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Egyptians expected to admit tracking movements of murdered Italian student

An Egyptian delegation will reportedly hand over a dossier detailing the meetings in Cairo of Giulio Regeni to Italy's chief prosecutor this week
A demonstration in front of the Egypt's embassy in Rome in February (AFP)

Egyptian authorities are expected to admit that they tracked the movements of Italian PhD student Giulio Regeni before he was tortured and murdered, Egyptian media has said.

In a meeting scheduled on Tuesday between an Egyptian delegation and Rome’s chief prosecutor, Giuseppe Pignatone, the Egyptians will reportedly hand over an “exhaustive dossier,” detailing Regeni’s meetings with street traders and trade unionists during his time in Cairo, according to Egyptian daily Al-Akhbar.

Regeni, a Cambridge University researcher, was in Egypt as a visiting scholar at the American University of Cairo when he went missing on 25 January, the fifth anniversary of the fall of Hosni Mubarak. His body was found in Cairo on 3 February bearing signs of torture.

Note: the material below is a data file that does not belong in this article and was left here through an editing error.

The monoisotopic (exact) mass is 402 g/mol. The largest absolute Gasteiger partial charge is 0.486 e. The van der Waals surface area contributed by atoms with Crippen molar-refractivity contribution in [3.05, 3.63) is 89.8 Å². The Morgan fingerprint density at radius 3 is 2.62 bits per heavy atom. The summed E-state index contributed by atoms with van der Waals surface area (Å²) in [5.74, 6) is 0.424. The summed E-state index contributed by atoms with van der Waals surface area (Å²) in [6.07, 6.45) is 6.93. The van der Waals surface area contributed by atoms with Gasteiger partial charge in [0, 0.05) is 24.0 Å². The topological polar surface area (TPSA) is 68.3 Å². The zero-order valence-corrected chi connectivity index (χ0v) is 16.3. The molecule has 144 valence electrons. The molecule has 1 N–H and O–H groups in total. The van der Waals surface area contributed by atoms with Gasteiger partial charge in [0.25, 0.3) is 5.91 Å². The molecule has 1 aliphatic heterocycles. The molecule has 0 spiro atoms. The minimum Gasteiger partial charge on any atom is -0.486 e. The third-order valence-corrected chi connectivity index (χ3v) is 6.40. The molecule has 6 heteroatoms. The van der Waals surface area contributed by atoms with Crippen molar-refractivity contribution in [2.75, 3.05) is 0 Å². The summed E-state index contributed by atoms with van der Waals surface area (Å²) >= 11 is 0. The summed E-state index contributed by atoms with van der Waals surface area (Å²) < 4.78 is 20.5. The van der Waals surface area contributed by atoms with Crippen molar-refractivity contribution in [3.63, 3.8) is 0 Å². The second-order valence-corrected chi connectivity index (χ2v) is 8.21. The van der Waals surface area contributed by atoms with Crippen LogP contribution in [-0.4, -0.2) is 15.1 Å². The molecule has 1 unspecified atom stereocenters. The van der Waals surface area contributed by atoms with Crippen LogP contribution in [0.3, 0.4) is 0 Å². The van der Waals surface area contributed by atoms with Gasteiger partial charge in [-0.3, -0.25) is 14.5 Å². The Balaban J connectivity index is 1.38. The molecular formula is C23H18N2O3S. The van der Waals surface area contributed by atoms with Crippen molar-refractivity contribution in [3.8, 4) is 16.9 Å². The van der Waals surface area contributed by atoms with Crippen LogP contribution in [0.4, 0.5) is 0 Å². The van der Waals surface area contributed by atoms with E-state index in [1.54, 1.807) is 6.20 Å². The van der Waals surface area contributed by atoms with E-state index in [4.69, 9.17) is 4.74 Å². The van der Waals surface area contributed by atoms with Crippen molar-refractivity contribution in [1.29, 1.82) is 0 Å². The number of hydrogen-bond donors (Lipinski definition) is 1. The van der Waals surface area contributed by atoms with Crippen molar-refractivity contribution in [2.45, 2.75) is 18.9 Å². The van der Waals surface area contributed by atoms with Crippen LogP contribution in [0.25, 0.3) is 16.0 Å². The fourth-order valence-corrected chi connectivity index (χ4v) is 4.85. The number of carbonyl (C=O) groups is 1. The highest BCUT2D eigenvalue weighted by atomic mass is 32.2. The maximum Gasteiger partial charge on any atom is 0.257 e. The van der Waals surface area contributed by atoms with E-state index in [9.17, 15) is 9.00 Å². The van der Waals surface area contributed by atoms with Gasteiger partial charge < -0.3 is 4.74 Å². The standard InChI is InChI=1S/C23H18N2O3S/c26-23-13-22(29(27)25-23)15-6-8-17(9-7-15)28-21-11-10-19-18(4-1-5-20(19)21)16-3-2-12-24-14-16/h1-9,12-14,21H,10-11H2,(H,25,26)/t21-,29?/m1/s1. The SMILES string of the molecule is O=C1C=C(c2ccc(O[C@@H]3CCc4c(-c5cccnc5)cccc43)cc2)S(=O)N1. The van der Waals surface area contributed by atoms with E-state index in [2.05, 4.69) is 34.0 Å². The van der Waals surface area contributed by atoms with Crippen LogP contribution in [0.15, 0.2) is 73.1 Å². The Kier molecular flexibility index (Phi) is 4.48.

Egypt has denied any involvement of its security forces in Regeni’s death, but Tuesday’s meeting would be the first time it will acknowledge spying on the academic.

Italy has vocally and repeatedly demanded a full investigation into his death, and insisted on full access to that investigation.

The Italian news agency Ansa had previously reported that Regeni wrote about his work on Egyptian labour unions for Il Manifesto, an Italian communist newspaper, and used a pseudonym because he was allegedly concerned for his safety.

The Italian media has speculated that the government might recall its ambassador from Cairo or even go as far as imposing economic sanctions if Egypt keeps up the alleged stonewalling on the case, Ansa reported.

Regeni's mother said last week that she had seen "the world's evil" on her son's face.

"At the mortuary I only recognised Giulio by the tip of his nose," Paola Deffendi was quoted by Ansa as saying. "What they did to him is unspeakable."

"In Italy we have not seen torture since [the time of] anti-Fascism, but Giulio was not at war - he went to do research," Deffendi added.